ScotlandPHP 2016


(PECL imagick 2.0.0)

Imagick::thumbnailImageModifie la taille d'une image


bool Imagick::thumbnailImage ( int $columns , int $rows [, bool $bestfit = false [, bool $fill = false ]] )

Modifie la taille d'une image dans les dimensions données et supprime tous les profiles associés. Le but est de produire une miniature à faible coût pour l'afficher sur le web. Si TRUE est fourni comme troisième paramètre, alors les paramètres columns et rows seront utilisés comme maximum de chacun des côtés. Chaque côté sera abaissé tant que la taille désirée ne sera pas atteinte.

Note: Le comportement du paramètre bestfit a changé avec Imagick 3.0.0. Avant cette version, fournir les dimensions 400x400 à une image de dimensions 200x150 faisait que la partie gauche était inchangée. Avec Imagick 3.0.0 et suivants, l'image est réduite à la taille 400x300, sachant que c'est le meilleur résultat pour ces dimensions. Si le paramètre bestfit est utilisé, la largeur et la hauteur doivent être fournies.

Liste de paramètres


Largeur de l'image


Hauteur de l'image


Si l'on doit forcer les valeurs maximales

Valeurs de retour

Retourne TRUE en cas de succès.

Erreurs / Exceptions

Lance une exception ImagickException si une erreur survient.


Exemple #1 Exemple avec Imagick::thumbnailImage()

function thumbnailImage($imagePath) {
$imagick = new \Imagick(realpath($imagePath));
$imagick->setbackgroundcolor('rgb(64, 64, 64)');
header("Content-Type: image/jpg");


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User Contributed Notes 7 notes

4 years ago
If the 3rd parameter is true, the image will be resized in such a way that it’ll be contained within the dimensions mentioned.
It’s like changing the dimensions of the image so that it can be contained in a box of given dimension.

Eg: Image’s dimension is 1600*800. If we use thumbnailImage(400, 400, true), the new image’s dimension will be 400*200.

Some of the previous notes in this page mentions that the image is resized proportionally so that its _smallest_ dimension matches the width or height specified, NOT both.
But this is not the case now. Both width & height of the image will be <= that mentioned in thumbnailImage().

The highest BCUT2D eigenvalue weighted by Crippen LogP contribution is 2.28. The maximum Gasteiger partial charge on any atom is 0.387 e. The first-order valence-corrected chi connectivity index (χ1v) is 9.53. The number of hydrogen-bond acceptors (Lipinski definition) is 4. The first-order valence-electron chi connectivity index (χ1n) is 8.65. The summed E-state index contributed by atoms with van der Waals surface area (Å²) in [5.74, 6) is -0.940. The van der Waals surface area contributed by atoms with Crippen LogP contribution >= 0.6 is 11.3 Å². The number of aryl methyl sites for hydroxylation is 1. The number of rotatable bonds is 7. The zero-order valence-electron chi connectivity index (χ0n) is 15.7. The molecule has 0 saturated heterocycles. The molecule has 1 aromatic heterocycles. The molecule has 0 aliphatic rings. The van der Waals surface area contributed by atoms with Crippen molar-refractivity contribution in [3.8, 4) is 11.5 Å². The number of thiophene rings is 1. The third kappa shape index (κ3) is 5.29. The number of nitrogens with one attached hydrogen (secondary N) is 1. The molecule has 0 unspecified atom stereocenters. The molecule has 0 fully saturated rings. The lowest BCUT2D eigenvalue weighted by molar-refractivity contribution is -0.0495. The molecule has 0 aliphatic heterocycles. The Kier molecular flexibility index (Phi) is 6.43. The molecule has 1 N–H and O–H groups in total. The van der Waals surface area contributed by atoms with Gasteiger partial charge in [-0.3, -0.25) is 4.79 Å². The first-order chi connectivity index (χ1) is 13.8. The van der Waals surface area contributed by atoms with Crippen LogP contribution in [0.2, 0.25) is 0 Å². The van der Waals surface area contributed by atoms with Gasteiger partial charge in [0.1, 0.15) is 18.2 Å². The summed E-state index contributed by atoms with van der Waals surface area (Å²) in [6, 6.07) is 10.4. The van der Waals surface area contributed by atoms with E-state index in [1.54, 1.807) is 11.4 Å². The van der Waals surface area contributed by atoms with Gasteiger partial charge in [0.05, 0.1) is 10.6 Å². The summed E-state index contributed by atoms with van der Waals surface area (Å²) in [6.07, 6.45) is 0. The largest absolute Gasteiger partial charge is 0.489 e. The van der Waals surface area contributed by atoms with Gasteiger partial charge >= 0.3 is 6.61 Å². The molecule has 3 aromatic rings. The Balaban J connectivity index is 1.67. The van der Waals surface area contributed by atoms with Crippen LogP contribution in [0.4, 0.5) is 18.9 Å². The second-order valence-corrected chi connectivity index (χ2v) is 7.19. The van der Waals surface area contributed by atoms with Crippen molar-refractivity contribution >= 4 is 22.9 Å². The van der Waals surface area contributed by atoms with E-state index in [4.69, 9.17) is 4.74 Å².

Maybe imagick changed/updated the functionality.
jarrod at jarrodchristman dot com
4 years ago
Even though thumbnailImage is meant to produce the smallest file size image possible, i found it didn't. I put together this code and bordering different compression settings, found it produced the smallest file size:

// Max vert or horiz resolution

// create new Imagick object
$image = new Imagick('input_image_filename_and_location');

// Resizes to whichever is larger, width or height
if($image->getImageHeight() <= $image->getImageWidth())
// Resize image using the lanczos resampling algorithm based on width
// Resize image using the lanczos resampling algorithm based on height

// Set to use jpeg compression
// Set compression level (1 lowest quality, 100 highest quality)
// Strip out unneeded meta data
// Writes resultant image to output directory
// Destroys Imagick object, freeing allocated resources in the process


I found setCompression to not function at all and had to use setImageCompression. The stripImage call is needed and strips out unneeded meta data. You can choose whatever filter you want, but i found lanczos to be the best for image reduction, though it is more computationally heavy.
web at johnbaldock dot com
4 years ago
When shrinking a jpg you can get more then double the performance if you use <?php $image->setOption('jpeg:size', '800x532') ?>, exchanging 800x532 to the resolution you want the final image to be. For instance instead of this:

= new Imagick('foo.jpg');

You would use this:

= new Imagick();
$image->setOption('jpeg:size', '800x532');
8 years ago
Here is a function to calculate the new dimensions of a thumbnail, to fit within the given dimensions on both sides.

* Calculate new image dimensions to new constraints
* @param Original X size in pixels
* @param Original Y size in pixels
* @return New X maximum size in pixels
* @return New Y maximum size in pixels
function scaleImage($x,$y,$cx,$cy) {
//Set the default NEW values to be the old, in case it doesn't even need scaling
//If image is generally smaller, don't even bother
if ($x>=$cx || $y>=$cx) {
//Work out ratios
if ($x>0) $rx=$cx/$x;
        if (
$y>0) $ry=$cy/$y;
//Use the lowest ratio, to ensure we don't go over the wanted image size
if ($rx>$ry) {
        } else {
//Calculate the new size based on the chosen ratio
//Return the results
return array($nx,$ny);

Use it like this:

//Read original image and create Imagick object
$thumb=new Imagick($originalImageFilename);

//Work out new dimensions

//Scale the image

//Write the new image to a file
raybdbomb . gmail
8 years ago
As noted here
With either of the params as 0, the aspect ratio is maintained.
n-sw-bit at ya dot ru
8 years ago
If you want to resize your picture to fit smallest parameter:

$fitbyWidth = (($maxWidth/$w)<($maxHeight/$h)) ?true:false;

    $im->thumbnailImage($maxWidth, 0, false);
    $im->thumbnailImage(0, $maxHeight, false);
sgarner at expio dot co dot nz
8 years ago
With $fit == true, the image is resized proportionally so that its _smallest_ dimension matches the width or height specified, NOT both.

For example, if you say thumbnailImage(400, 400, true), on an image of 1600x800, it will be resized to 800x400, NOT 400x200 as you might expect.

The solution is to compare the original image's dimensions to the specified dimensions, and substitute zero for the smaller dimension, and set $fit = false.

i.e.: thumbnailImage(400, 0, false) would resize that 1600x800 image to 400x200.
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